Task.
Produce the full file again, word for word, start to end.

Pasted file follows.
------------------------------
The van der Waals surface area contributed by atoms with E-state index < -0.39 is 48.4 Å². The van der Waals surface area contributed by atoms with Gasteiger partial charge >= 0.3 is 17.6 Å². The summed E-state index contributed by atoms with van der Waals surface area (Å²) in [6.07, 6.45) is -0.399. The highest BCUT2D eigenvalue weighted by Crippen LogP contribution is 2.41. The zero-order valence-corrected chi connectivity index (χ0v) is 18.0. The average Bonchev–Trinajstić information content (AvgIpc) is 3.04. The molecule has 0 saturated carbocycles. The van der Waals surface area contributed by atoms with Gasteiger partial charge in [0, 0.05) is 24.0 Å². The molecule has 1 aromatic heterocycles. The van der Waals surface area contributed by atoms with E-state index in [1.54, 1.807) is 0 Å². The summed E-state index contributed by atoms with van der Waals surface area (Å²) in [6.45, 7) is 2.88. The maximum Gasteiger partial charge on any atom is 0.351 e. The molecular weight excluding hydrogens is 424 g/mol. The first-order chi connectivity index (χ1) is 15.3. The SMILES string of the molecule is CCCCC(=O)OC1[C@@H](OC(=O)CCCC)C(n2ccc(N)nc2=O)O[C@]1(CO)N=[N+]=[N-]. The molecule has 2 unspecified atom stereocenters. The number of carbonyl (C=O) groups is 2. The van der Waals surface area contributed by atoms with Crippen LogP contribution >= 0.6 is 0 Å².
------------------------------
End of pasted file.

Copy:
The van der Waals surface area contributed by atoms with E-state index < -0.39 is 48.4 Å². The van der Waals surface area contributed by atoms with Gasteiger partial charge >= 0.3 is 17.6 Å². The summed E-state index contributed by atoms with van der Waals surface area (Å²) in [6.07, 6.45) is -0.399. The highest BCUT2D eigenvalue weighted by Crippen LogP contribution is 2.41. The zero-order valence-corrected chi connectivity index (χ0v) is 18.0. The average Bonchev–Trinajstić information content (AvgIpc) is 3.04. The molecule has 0 saturated carbocycles. The van der Waals surface area contributed by atoms with Gasteiger partial charge in [0, 0.05) is 24.0 Å². The molecule has 1 aromatic heterocycles. The van der Waals surface area contributed by atoms with E-state index in [1.54, 1.807) is 0 Å². The summed E-state index contributed by atoms with van der Waals surface area (Å²) in [6.45, 7) is 2.88. The maximum Gasteiger partial charge on any atom is 0.351 e. The molecular weight excluding hydrogens is 424 g/mol. The first-order chi connectivity index (χ1) is 15.3. The SMILES string of the molecule is CCCCC(=O)OC1[C@@H](OC(=O)CCCC)C(n2ccc(N)nc2=O)O[C@]1(CO)N=[N+]=[N-]. The molecule has 2 unspecified atom stereocenters. The number of carbonyl (C=O) groups is 2. The van der Waals surface area contributed by atoms with Crippen LogP contribution >= 0.6 is 0 Å².